Trends In SME And Large Enterprise Credit And Deposits: Q4 2019

These data, as at Q4 2019, predate the arrival of the Covid-19 virus to Ireland in early-2020. Therefore the subsequent impact of its economic implications on business lending and deposits in Ireland will not yet be visible in the data. As Irish firms deal with the economic consequences of Covid-19, there may be an increase in demand for bank financing (e.g., overdrafts/bridging finance) among certain sectors if internal funds and other liquid assets prove insufficient to meet commitments. Even outside of sectors directly impacted by the Covid-19 measures, any supply-chain issues or a slowing of global trade may pose financial challenges for other firms, particularly in the export sectors. The recent growth in deposits, particularly in the overnight or short-dated maturity categories may, however, provide a source of funds for certain companies. Emergency policy measures by both fiscal[1] and monetary authorities[2] in Ireland and Europe may also provide a buffer.

At this point, however, the eventual impact on SME and Large Enterprise credit and deposits is unclear. The Central Bank of Ireland’s Money and Banking Statistics, which are published at a monthly frequency, may prove useful for assessing this evolving situation until the next quarterly release. 

Financing conditions and economic developments in Ireland are changing rapidly and there is still significant uncertainty.  The Central Bank of Ireland Statistics Division will continue to collect and publish statistics for users to the greatest extend possible during this crisis.

Deposits by Irish private sector enterprises (ex. Financial Intermediation) continued to grow over the final quarter of 2019, growing by 5.9 per cent quarter on quarter or 17.1 per cent year-on-year. This is the largest y-o-y increase in deposits since the series began, driven primarily by the Manufacturing and Business & Admin sectors.   The Q4 data also show that while overall credit to SMEs continued to contract, there was evidence of higher new lending by these firms.

SME Credit developments

  • The outstanding stock of SME credit on the balance sheets of Irish banks declined at a rate of 1 per cent quarter on quarter, and by end-Q4 2019 stood at €21.5 billion. Core SME credit[3] accounted for €14.3 billion of all SME lending and €7.1 billion was attributed to property related sectors.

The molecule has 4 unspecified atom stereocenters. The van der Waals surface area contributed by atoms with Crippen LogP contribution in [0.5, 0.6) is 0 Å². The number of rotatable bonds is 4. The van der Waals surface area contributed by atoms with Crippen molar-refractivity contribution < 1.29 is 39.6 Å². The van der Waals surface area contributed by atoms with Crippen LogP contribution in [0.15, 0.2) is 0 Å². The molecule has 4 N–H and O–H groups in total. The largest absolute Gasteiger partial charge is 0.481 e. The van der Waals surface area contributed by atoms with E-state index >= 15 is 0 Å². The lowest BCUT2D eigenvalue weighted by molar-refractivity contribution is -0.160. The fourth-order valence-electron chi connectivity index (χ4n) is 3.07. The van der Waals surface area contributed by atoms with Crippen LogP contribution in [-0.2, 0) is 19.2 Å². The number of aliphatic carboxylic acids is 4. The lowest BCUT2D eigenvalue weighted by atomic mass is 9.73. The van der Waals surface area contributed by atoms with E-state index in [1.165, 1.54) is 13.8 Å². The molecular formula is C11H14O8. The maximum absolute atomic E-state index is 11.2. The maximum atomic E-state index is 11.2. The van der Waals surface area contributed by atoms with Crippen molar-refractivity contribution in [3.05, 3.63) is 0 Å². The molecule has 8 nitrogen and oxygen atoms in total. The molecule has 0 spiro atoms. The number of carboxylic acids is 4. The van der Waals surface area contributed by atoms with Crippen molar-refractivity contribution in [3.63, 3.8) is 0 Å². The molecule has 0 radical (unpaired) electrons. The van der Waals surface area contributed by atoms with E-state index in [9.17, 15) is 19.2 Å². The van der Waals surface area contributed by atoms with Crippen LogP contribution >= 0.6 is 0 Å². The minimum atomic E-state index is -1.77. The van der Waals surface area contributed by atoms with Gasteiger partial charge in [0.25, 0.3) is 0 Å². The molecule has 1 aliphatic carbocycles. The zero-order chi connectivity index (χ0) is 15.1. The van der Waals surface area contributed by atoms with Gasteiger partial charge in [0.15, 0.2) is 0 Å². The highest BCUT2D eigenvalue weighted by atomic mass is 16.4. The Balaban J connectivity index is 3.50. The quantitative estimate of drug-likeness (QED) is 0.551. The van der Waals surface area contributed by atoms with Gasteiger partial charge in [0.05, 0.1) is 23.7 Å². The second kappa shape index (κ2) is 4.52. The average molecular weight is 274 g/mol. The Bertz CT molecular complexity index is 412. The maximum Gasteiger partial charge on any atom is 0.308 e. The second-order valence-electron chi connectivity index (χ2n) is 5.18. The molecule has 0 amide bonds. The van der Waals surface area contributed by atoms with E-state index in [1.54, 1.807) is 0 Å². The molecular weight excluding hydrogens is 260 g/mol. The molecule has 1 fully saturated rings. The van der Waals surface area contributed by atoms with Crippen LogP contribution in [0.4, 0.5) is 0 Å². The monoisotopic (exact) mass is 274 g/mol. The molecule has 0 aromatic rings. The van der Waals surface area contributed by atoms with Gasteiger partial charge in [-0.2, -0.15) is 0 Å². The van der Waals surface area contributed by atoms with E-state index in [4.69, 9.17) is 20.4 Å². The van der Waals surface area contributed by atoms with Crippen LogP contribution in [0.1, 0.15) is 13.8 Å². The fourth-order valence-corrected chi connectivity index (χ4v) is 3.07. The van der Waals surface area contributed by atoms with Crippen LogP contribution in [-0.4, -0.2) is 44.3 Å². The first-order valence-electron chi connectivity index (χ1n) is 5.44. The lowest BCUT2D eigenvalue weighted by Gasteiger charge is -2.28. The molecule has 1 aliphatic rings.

• Net lending to SMEs was €311 million in Q4 2019. This represents the largest quarterly increase in lending since the series began. Annually, repayments exceeded new lending by €759 million by the end of 2019 (Chart 1).
  • Gross new lending to SMEs was €1.6 billion during the final quarter of 2019, 31 per cent comprising of property-related lending (Chart 2).[4] Gross new lending to SMEs was €5.4 billion in the year to end-December, a 1 per cent increase when compared to end 2018.
  • Repayments by SMEs were subdued in the fourth quarter at €1.3 billion; this is the lowest volume of end-year repayments since the series began, down from a series high of €3.5 billion in Q4 2010.[5] SMEs in property-related sectors accounted for 54 per cent of repayments in  Q4 2019, with €705 million of debt repaid (Chart 3).

Core SME Credit developments

  • Gross new lending to core SMEs was €1.1 billion over  Q4 2019, representing a 9 per cent increase on Q4 2018.  Overall, new drawdowns totalled €3.6 billion over the past twelve months, reflecting a 4 per cent year-on-year increase. Net lending to core SMEs was €509 million over the quarter.

Interest rates on loans to SMEs

  • The weighted average interest rates on outstanding SME loans was 3.6 per cent in Q4 2019. This represents an increase of 13 basis points over the year (Chart 4).
  • The interest rate on new SME loan drawdowns remained the same in Q4 2019, and stood at 3.88 per cent. SME interest rates varied largely between sectors. Higher than average rates were charged in the primary industries and business/administration sectors (Chart 5).

Private-Sector Enterprise Credit developments

  • The total outstanding amount of credit to all Irish resident private-sector enterprises stood at €74.2 billion. This was driven by a decrease in lending to large enterprise by €3.5 billion, which was slightly offset by an increase in SME lending of €311 million.
  • Credit advanced to core private-sector enterprises increased by €427 million or 1.5 per cent over the year. Core credit to all enterprises amounted to €28.8 billion at end-Q4 2019.
  • Net Lending to large core enterprises decreased by        €570 million in Q4 and increased by €580 million annually (Chart 6).

Private-Sector Enterprise Deposit developments

  • Deposits from all Irish private-sector enterprises increased by €9 billion over the quarter and €18.4 billion over the year, representing the largest annual increase since Q3 2006. Deposits from enterprises engaged in core sectorsincreased by €2.7 billion in the quarter, to stand at €57.9 billion.